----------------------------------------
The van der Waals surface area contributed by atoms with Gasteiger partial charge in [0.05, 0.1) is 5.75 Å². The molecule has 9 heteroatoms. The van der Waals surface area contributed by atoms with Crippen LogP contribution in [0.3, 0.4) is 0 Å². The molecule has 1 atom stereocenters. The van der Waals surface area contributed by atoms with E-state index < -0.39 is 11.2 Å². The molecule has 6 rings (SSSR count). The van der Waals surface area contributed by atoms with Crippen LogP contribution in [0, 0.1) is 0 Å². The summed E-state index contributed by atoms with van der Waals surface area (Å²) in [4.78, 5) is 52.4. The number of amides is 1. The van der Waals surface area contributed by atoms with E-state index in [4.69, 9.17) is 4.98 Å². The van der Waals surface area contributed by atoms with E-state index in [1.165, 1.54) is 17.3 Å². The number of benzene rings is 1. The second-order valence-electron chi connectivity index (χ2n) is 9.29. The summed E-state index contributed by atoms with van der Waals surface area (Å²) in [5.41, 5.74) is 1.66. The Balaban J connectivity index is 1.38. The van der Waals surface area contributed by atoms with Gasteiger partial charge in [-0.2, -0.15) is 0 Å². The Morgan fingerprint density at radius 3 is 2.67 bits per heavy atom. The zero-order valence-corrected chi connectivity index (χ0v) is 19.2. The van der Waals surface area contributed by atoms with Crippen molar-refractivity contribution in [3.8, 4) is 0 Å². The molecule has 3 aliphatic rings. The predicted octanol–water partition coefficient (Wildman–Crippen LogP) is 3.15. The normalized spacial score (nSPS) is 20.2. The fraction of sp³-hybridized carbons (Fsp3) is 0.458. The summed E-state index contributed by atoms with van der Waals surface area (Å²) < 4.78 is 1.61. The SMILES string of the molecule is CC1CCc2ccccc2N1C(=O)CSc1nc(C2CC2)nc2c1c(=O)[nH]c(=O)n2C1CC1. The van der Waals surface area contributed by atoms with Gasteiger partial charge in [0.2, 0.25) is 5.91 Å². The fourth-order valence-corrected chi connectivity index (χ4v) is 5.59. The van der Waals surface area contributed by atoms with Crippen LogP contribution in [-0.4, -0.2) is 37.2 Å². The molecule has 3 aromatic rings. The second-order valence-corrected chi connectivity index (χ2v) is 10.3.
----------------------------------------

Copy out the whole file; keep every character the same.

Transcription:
The van der Waals surface area contributed by atoms with Gasteiger partial charge in [0.05, 0.1) is 5.75 Å². The molecule has 9 heteroatoms. The van der Waals surface area contributed by atoms with Crippen LogP contribution in [0.3, 0.4) is 0 Å². The molecule has 1 atom stereocenters. The van der Waals surface area contributed by atoms with E-state index < -0.39 is 11.2 Å². The molecule has 6 rings (SSSR count). The van der Waals surface area contributed by atoms with Crippen LogP contribution in [0, 0.1) is 0 Å². The summed E-state index contributed by atoms with van der Waals surface area (Å²) in [4.78, 5) is 52.4. The number of amides is 1. The van der Waals surface area contributed by atoms with E-state index in [4.69, 9.17) is 4.98 Å². The van der Waals surface area contributed by atoms with E-state index in [1.165, 1.54) is 17.3 Å². The number of benzene rings is 1. The second-order valence-electron chi connectivity index (χ2n) is 9.29. The summed E-state index contributed by atoms with van der Waals surface area (Å²) in [5.41, 5.74) is 1.66. The Balaban J connectivity index is 1.38. The van der Waals surface area contributed by atoms with Gasteiger partial charge in [-0.2, -0.15) is 0 Å². The Morgan fingerprint density at radius 3 is 2.67 bits per heavy atom. The zero-order valence-corrected chi connectivity index (χ0v) is 19.2. The van der Waals surface area contributed by atoms with Crippen molar-refractivity contribution in [3.8, 4) is 0 Å². The molecule has 3 aliphatic rings. The predicted octanol–water partition coefficient (Wildman–Crippen LogP) is 3.15. The normalized spacial score (nSPS) is 20.2. The fraction of sp³-hybridized carbons (Fsp3) is 0.458. The summed E-state index contributed by atoms with van der Waals surface area (Å²) < 4.78 is 1.61. The SMILES string of the molecule is CC1CCc2ccccc2N1C(=O)CSc1nc(C2CC2)nc2c1c(=O)[nH]c(=O)n2C1CC1. The van der Waals surface area contributed by atoms with Gasteiger partial charge in [0.2, 0.25) is 5.91 Å². The fourth-order valence-corrected chi connectivity index (χ4v) is 5.59. The van der Waals surface area contributed by atoms with Crippen LogP contribution in [-0.4, -0.2) is 37.2 Å². The molecule has 3 aromatic rings. The second-order valence-corrected chi connectivity index (χ2v) is 10.3.